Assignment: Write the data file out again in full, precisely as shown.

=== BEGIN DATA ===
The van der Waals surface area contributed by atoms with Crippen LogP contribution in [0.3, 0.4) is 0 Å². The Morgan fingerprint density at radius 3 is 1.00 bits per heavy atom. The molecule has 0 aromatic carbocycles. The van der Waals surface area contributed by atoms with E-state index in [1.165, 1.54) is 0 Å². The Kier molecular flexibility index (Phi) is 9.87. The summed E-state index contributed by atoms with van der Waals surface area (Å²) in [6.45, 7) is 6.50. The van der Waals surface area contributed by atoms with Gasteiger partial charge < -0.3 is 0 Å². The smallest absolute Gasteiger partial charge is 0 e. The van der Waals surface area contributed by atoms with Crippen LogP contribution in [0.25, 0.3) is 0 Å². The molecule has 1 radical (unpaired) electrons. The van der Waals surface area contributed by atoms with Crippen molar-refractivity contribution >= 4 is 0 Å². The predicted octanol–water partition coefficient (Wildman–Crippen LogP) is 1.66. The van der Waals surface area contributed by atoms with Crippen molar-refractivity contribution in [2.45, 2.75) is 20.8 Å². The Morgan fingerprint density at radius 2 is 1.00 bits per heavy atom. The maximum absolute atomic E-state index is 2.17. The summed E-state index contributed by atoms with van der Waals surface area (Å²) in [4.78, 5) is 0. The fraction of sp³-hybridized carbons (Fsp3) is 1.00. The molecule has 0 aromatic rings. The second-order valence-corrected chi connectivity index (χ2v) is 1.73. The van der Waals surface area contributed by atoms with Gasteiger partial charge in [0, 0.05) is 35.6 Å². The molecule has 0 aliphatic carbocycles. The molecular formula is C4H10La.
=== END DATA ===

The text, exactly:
The van der Waals surface area contributed by atoms with Crippen LogP contribution in [0.3, 0.4) is 0 Å². The Morgan fingerprint density at radius 3 is 1.00 bits per heavy atom. The molecule has 0 aromatic carbocycles. The van der Waals surface area contributed by atoms with E-state index in [1.165, 1.54) is 0 Å². The Kier molecular flexibility index (Phi) is 9.87. The summed E-state index contributed by atoms with van der Waals surface area (Å²) in [6.45, 7) is 6.50. The van der Waals surface area contributed by atoms with Gasteiger partial charge < -0.3 is 0 Å². The smallest absolute Gasteiger partial charge is 0 e. The van der Waals surface area contributed by atoms with Crippen LogP contribution in [0.25, 0.3) is 0 Å². The molecule has 1 radical (unpaired) electrons. The van der Waals surface area contributed by atoms with Crippen molar-refractivity contribution >= 4 is 0 Å². The predicted octanol–water partition coefficient (Wildman–Crippen LogP) is 1.66. The van der Waals surface area contributed by atoms with Crippen molar-refractivity contribution in [2.45, 2.75) is 20.8 Å². The Morgan fingerprint density at radius 2 is 1.00 bits per heavy atom. The maximum absolute atomic E-state index is 2.17. The summed E-state index contributed by atoms with van der Waals surface area (Å²) in [4.78, 5) is 0. The fraction of sp³-hybridized carbons (Fsp3) is 1.00. The molecule has 0 aromatic rings. The second-order valence-corrected chi connectivity index (χ2v) is 1.73. The van der Waals surface area contributed by atoms with Gasteiger partial charge in [0, 0.05) is 35.6 Å². The molecule has 0 aliphatic carbocycles. The molecular formula is C4H10La.